I walked to the counter with new found thoughts. I had never felt this way before. Approaching the counter I felt; confident. Confident enough to look at the cashier in their eyes without fear. I was stopped dead. Her eyes told a story that I couldn't decipher even if she had given me the key. Somebody had managed to slip my feet in a slump of cement waiting to dry. She was dazzling. She had a glow about her, something I had never seen in another person before. It was beauty. Everything else became a blur, every noise sounded as if being drowned in the depths of the ocean, and every other face just as nondescript as the last.
    "Sir..." was the words she said, but they had meant nothing to me.
    "Sir?" She stated louder this time as to grab my attention. It worked, partially. I was still hallucinating from from the drugs somebody obviously slipped into the last thing I ate.
    "Oh yes, sorry." I crashed. My hallucinations stopped, and my heart was dropped from a passing plane. The alarm clock rang.


    Another morning, as dreadfully monotonous as the last. But why was my alarm clock still on? What did I actually have to do? 6:00 A.M. I knocked over some pizza and cereal boxes on my groggy, staggering exploration in hopes to find the kitchen. The first thing my eyes caught a hold of was the red blinking light on the answering machine. This was peculiar, so I pressed the button somewhat hoping that it wasn't a telemarketer that left point voice mails, and somewhat hoping it was.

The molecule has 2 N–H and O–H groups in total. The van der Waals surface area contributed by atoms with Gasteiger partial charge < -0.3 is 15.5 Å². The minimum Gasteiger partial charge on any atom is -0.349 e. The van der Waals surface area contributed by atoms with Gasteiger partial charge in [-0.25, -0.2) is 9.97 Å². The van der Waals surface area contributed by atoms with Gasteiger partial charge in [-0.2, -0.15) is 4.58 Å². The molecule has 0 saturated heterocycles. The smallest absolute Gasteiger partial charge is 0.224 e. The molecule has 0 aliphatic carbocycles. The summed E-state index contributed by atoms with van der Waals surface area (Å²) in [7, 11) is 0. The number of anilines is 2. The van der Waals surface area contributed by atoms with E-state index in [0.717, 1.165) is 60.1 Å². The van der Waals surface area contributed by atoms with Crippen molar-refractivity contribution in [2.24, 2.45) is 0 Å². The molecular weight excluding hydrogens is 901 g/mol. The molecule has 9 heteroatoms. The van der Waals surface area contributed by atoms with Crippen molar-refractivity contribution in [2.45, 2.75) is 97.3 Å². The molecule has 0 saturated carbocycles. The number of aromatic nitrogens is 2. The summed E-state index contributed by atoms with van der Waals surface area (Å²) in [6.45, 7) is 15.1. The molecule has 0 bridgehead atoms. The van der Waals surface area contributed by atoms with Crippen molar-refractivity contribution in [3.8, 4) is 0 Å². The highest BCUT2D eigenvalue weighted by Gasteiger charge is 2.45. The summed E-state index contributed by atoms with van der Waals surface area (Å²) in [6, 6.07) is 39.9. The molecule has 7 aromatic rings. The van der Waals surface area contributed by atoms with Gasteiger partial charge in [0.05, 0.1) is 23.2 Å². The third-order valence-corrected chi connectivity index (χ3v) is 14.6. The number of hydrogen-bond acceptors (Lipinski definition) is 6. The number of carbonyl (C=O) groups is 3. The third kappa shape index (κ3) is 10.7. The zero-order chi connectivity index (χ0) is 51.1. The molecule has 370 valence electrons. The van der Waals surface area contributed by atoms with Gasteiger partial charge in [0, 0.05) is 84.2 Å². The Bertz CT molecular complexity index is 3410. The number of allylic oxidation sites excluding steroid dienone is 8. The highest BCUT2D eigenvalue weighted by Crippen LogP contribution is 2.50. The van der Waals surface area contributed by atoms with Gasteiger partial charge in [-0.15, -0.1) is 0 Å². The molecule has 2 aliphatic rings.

"Hey, this is Greg. I haven't talk to you, or heard anything from in about a week so I'm just checking in. Call me back when you get this, maybe we can hook up sometime. I have some extra money this month so maybe we could...." I deleted the message, and went back on my exploration for food. I put my hand on the fridge, then stepped back and stared, warning myself of what may be waiting on the other side. An encounter with flying fungus, and battles with masses of mold and goo was not on my to do list. I opened the cupboard. Cereal, easy to make, quick to eat, and I could be on my way. Still in my white T-shirt and plaid green boxers, I walked into the apartment hallway to get my mail that has been crammed in there for the past few days. I took the letters and set them by me on the couch as I ate. After every few bites, I looked at the envelope of each letter to see who they were from, and after I made the rounds doing that, I made another opening each letter and taking the time to read them. An eviction notice. I ate some cereal. I took my bowl to the sink, stacked it on top of the other dishes that were probably stacked in there because of some similar situation, I then showered and dressed. Thirty days to pack and move. I didn't plan on keeping the majority of the clutter in here, so packing wouldn't be to terrible. I called Greg. We made plans for next Thursday, this would give me time to get cleaned up and make an impression on him. I now needed a place to live.